Be Available: We Must Resist Being Self-Absorbed To Live-Connected
Pain, sorrow, and trouble are inevitable for all of us regardless of where we live and how we live. It’s just reality on this side of Heaven. We are all hurting and broken at some level with conflict, judgments, and misunderstandings causing disconnected relationships. And then there is physical pain, emotional pain, financial pain, and spiritual pain that overwhelms and weighs us down. At any given moment, we are either in between trials or in the middle of one. For some, life is much harder than for others, but we all get our turn.
Consumed by all our personal troubles, we tend to live our lives focused on ourselves, our pain, and our circumstances. Our daily, and sometimes hourly preoccupation is to get relief. We often walk around in a functional fog, going through the motions of life; we worry, cry, get frustrated and angry, and isolate ourselves. We disconnect.
We all have a story of painful circumstances, painful relationships, financial pain, or physical pain. And we naturally live our lives hoping others will see our pain, empathize with us, and enter into our brokenness.
The reality of this is that if all of us are absorbed in our own pain, we can be of little help to others who are hurting. Yet, our expectations are that someone will pay attention to our problems and offer help. We become much more interested and preoccupied with our own brokenness, and we can’t and don’t respond to others who are hurting. We all have a story, and we want others to want to hear about it. This leaves little room to enter into someone else’s story in a soul-healing way.
In a world consumed with self-care, self-love, and self-confidence, God tells us to run a race in the opposite direction. He calls us to love Him and to love others. We were made for relationships with Him and with each other. When God made the world, He said it was all good except for one thing … that man was alone.
We were made to connect. One of the results of being made in God’s image is that we instinctively desire fellowship with one another. We are meant to do life together and be connected. When we are disconnected or isolated, that does not help heal our pain or what caused it.
How do our wounds help heal others? They don’t. It’s not our wounds that help heal others. Rather, our wounds can color our gifts and talents in such a way so that they no longer invite resistance and envy in others, but instead become what God meant them to be: gifts to grace others.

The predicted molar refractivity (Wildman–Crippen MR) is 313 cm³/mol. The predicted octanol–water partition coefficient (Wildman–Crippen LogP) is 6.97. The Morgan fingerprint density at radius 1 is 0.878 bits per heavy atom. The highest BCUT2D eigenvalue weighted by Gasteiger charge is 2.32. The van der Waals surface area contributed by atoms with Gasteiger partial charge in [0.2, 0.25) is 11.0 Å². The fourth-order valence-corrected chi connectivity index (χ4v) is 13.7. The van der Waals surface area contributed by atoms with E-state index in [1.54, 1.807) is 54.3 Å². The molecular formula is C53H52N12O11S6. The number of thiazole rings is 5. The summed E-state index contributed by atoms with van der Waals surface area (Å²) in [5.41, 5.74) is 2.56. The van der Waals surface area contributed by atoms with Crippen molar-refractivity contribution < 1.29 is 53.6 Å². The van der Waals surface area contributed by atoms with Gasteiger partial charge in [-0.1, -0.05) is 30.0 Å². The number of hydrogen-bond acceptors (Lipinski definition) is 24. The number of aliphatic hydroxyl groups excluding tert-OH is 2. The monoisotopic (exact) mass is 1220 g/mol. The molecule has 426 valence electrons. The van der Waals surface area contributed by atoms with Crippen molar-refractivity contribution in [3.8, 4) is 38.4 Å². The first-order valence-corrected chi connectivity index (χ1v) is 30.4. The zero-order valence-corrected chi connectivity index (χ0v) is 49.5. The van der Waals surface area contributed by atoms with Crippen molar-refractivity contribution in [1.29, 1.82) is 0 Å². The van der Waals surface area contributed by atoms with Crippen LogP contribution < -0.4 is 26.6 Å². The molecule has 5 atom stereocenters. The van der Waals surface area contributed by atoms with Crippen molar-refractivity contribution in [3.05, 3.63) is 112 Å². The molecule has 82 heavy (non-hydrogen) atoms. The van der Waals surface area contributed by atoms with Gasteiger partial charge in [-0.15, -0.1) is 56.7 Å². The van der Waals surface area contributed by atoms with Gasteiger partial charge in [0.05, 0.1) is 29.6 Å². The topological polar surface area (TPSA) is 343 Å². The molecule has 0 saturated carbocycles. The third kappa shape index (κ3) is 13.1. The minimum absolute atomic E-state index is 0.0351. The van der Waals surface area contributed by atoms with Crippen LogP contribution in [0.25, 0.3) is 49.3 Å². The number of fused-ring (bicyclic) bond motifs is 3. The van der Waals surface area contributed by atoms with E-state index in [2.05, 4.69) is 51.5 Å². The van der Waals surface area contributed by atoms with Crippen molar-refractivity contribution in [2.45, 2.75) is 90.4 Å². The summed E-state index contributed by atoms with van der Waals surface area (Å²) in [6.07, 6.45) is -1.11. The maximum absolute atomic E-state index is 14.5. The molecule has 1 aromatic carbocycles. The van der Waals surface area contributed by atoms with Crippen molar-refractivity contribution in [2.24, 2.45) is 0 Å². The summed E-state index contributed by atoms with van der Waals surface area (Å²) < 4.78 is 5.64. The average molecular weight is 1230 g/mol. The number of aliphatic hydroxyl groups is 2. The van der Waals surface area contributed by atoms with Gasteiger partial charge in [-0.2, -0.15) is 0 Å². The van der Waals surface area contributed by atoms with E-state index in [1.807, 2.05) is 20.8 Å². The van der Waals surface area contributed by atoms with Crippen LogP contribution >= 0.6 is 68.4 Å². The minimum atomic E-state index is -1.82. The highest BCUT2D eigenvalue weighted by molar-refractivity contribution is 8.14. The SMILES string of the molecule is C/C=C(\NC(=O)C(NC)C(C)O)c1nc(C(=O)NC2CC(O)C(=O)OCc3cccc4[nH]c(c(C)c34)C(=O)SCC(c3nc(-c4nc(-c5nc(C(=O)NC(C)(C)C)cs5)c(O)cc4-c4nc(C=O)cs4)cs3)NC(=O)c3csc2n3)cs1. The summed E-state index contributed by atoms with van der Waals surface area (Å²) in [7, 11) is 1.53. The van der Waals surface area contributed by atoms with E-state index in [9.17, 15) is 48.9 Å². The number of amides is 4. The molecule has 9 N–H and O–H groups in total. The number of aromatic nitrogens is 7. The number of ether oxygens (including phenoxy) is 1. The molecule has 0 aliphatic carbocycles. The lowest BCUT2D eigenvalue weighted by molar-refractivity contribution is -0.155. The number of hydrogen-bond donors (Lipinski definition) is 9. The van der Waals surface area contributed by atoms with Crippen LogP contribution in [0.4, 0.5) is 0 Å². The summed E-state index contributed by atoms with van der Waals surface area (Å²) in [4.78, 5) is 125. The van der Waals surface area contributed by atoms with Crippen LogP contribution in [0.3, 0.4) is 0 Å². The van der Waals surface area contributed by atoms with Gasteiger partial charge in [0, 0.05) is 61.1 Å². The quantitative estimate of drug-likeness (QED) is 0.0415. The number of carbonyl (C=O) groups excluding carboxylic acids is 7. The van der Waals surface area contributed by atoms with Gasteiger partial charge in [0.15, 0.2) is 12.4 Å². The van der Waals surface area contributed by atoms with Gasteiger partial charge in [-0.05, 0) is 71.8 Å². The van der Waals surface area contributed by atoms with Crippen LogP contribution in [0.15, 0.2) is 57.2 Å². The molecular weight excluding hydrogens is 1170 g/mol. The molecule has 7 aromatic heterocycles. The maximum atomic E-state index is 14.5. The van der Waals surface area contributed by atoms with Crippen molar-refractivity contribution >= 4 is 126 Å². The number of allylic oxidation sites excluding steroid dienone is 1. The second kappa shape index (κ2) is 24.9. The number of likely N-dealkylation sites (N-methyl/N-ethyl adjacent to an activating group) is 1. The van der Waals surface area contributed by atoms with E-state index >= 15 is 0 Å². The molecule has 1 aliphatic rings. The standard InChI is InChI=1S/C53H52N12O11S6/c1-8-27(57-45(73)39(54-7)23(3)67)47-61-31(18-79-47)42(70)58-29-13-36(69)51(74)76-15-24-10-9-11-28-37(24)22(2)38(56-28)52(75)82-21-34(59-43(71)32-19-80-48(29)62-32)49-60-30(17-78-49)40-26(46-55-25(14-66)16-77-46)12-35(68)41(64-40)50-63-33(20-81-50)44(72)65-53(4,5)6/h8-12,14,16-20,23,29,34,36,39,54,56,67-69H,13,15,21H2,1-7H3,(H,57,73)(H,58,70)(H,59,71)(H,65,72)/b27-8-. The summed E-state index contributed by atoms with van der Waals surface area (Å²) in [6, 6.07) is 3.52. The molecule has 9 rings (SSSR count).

Here’s how that algebra works: Our gifts are given to us not for ourselves but for others. But to be that, they need to be colored by compassion. We come to compassion by letting our wounds activate our gifts. Here are two examples.
The loss of a spouse invokes a heartache that often equips a widow to lead a support group. After making her way through the grieving process the wound that is left can give understanding that is unique to a widow who finds healing. With that understanding, she is able to use that painful experience as a gift and compassionately lead others through the process of healing.
When we lost our adult son Lee, the people that gave us the most insight and peace were the couples who had lost a child. Six months after losing Lee I talked with a friend who lost his teenage son twenty years ago. I was struggling to manage my emotions when people asked how I was getting along. I asked my friend how long it took for him to find a way to talk about the death of his son without getting soo emotional. He told me that he learned not to set any expectations or try and mask his pain…then he cried. He told me that he was now hoping that he would always have the pain and the tears that helped him relive the memories of his son. His wound became a gift to me.
Our gifts are real and important, but they only grace others when they are shaped into a special kind of compassion by the uniqueness of our own wounds. Our unique, special wounds can help make each of us a unique, special healer.
Our first step in living connected is to live others-focused and available. When we can do that, we open our eyes and our hearts to really being able to see, feel, understand, and help heal one another.